In the news

Perri, Pellicano get nod for boutique 20-level tower

The Australian Financial Review, Tuesday 17 September 2019
Michael Bleby

Melbourne’s next A-grade CBD office building makes a virtue out of necessity, by responding to height and over-shadowing controls to create smaller workspaces for a growing market of creative-industry tenants.

Family-owned groups Perri Projects and Pellicano will start construction next year on the “boutique” 20-level mixed-use office tower at 17 Bennetts Lane after getting City of Melbourne approval for the building on the 1543sq m site Perri Projects bought in 2017 for $26.1 million.

The design for the office tower at 17 Bennetts Lane was dictated by building requirements.

The 12,000sq m FJMT-designed tower, which will include up to 1600sq m in space for food and beverage retail facilities, will offer floor plates of 1200sq m for larger tenants and smaller tenancies in a tapered design.

It seeks to tap an emerging market for office space stimulated by  development in the surrounding north-east corner of Melbourne’s CBD that includes Charter Hall’s Wesley Place, SP Setia’s Shangri La Hotel and residential and student accommodation on La Trobe Street.

“A lot of people are renting office space in a very big, huge glass-box office tower, trying to retrofit it to look like a warehouse,” said Perri Projects managing director David Scalzo.

“What we wanted to do was take the concept of what people were trying to achieve and make it inherent in the design fabric from the start.”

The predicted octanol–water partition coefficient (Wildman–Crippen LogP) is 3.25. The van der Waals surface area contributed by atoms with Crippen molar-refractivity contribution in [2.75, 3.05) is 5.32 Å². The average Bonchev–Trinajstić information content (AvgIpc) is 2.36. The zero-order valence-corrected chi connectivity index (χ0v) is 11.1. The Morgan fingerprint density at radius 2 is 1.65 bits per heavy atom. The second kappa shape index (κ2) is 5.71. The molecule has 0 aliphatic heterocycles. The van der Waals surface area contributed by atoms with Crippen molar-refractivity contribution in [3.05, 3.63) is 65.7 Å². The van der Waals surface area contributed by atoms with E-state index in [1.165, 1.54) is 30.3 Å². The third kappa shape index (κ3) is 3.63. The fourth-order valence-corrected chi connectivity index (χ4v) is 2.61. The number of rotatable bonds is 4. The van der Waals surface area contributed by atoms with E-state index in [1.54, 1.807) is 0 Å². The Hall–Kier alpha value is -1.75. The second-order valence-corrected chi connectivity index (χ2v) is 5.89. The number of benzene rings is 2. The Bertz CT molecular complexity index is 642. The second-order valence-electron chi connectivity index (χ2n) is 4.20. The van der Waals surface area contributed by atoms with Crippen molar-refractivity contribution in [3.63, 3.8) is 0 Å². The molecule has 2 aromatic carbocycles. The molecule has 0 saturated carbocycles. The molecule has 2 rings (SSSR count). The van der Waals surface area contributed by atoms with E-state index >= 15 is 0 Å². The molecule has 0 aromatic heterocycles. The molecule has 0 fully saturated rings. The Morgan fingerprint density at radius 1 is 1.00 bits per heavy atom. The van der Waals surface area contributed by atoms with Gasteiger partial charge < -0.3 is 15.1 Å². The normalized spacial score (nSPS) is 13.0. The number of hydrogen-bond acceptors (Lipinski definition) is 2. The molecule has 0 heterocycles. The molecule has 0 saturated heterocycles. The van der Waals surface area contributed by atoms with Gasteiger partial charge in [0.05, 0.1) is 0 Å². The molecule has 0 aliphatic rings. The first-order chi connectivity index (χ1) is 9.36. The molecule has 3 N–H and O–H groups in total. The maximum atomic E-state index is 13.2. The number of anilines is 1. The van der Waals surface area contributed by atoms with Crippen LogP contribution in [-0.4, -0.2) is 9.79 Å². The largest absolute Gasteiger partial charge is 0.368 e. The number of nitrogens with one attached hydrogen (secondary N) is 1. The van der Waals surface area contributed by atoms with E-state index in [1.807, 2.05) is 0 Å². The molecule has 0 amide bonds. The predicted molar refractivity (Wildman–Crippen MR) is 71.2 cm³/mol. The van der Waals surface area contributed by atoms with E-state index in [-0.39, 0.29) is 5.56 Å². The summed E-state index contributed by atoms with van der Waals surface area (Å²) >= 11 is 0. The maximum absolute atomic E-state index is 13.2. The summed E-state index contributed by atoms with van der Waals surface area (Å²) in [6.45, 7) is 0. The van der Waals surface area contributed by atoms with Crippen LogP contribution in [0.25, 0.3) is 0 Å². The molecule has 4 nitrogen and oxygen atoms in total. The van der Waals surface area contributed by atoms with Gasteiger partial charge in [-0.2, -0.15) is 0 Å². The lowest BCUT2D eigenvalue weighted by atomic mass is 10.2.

But the shape of the building was largely forced by height and overshadowing curbs of the site – next to the former Bennett’s Lane jazz club at Number 25 – cobbled together out of seven neighbouring properties by previous owner John Conroy over a reported 31 years.

The site on the corner of Bennett’s Lane and Little Lonsdale Street also faces a public plaza outside Charter Hall’s Wesley Place complex.

“The site had some challenges in getting the right design outcome,” Mr Scalzo said. “It’s got a number of street frontages but different streets and laneways have different considerations in terms of how you approach them from a building massing perspective.”

The development, which Perri Projects and joint venture partner Pellicano – the diversified property group of the one-time Financial Review Rich Lister Pellicano family – will hold long term, will have an end value of $170 million.

Mr Scalzo said he didn’t have a clear construction cost as the building’s design had changed during the City of Melbourne planning process.

No builder has yet been appointed and while the developers intend to seek construction finance from banks ANZ and NAB, they would only finalise details early next year, after launching the marketing campaign for the building, he said.




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